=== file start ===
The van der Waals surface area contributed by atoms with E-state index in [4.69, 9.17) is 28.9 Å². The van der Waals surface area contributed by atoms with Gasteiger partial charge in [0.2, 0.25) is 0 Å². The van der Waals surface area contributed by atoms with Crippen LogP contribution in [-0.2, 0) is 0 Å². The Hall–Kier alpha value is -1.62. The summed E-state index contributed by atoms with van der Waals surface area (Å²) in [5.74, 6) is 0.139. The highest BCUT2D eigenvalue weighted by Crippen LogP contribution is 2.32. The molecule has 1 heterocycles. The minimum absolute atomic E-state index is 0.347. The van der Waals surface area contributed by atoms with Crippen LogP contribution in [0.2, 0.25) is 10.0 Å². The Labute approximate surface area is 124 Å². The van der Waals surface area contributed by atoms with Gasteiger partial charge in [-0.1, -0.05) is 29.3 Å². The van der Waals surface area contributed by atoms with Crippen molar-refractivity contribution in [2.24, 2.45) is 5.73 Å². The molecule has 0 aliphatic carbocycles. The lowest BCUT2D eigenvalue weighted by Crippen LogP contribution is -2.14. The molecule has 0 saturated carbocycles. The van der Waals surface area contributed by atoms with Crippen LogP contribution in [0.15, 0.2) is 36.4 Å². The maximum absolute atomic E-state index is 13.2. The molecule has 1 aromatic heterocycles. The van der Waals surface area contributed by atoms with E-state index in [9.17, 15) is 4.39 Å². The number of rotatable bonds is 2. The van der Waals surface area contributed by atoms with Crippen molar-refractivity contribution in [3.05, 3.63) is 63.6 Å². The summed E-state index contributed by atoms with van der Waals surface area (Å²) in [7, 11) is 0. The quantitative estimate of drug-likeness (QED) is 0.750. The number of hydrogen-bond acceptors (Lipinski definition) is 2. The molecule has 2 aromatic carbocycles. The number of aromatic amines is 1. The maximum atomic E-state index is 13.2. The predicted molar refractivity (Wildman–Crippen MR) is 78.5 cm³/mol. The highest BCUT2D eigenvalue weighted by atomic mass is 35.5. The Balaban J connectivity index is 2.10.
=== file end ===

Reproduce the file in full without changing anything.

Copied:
The van der Waals surface area contributed by atoms with E-state index in [4.69, 9.17) is 28.9 Å². The van der Waals surface area contributed by atoms with Gasteiger partial charge in [0.2, 0.25) is 0 Å². The van der Waals surface area contributed by atoms with Crippen LogP contribution in [-0.2, 0) is 0 Å². The Hall–Kier alpha value is -1.62. The summed E-state index contributed by atoms with van der Waals surface area (Å²) in [5.74, 6) is 0.139. The highest BCUT2D eigenvalue weighted by Crippen LogP contribution is 2.32. The molecule has 1 heterocycles. The minimum absolute atomic E-state index is 0.347. The van der Waals surface area contributed by atoms with Crippen LogP contribution in [0.2, 0.25) is 10.0 Å². The Labute approximate surface area is 124 Å². The van der Waals surface area contributed by atoms with Gasteiger partial charge in [-0.1, -0.05) is 29.3 Å². The van der Waals surface area contributed by atoms with Crippen molar-refractivity contribution in [2.24, 2.45) is 5.73 Å². The molecule has 0 aliphatic carbocycles. The lowest BCUT2D eigenvalue weighted by Crippen LogP contribution is -2.14. The molecule has 0 saturated carbocycles. The van der Waals surface area contributed by atoms with Crippen LogP contribution in [0.15, 0.2) is 36.4 Å². The maximum absolute atomic E-state index is 13.2. The molecule has 1 aromatic heterocycles. The van der Waals surface area contributed by atoms with E-state index in [9.17, 15) is 4.39 Å². The number of rotatable bonds is 2. The van der Waals surface area contributed by atoms with Crippen molar-refractivity contribution in [3.05, 3.63) is 63.6 Å². The summed E-state index contributed by atoms with van der Waals surface area (Å²) in [7, 11) is 0. The quantitative estimate of drug-likeness (QED) is 0.750. The number of hydrogen-bond acceptors (Lipinski definition) is 2. The molecule has 2 aromatic carbocycles. The number of aromatic amines is 1. The maximum atomic E-state index is 13.2. The predicted molar refractivity (Wildman–Crippen MR) is 78.5 cm³/mol. The highest BCUT2D eigenvalue weighted by atomic mass is 35.5. The Balaban J connectivity index is 2.10.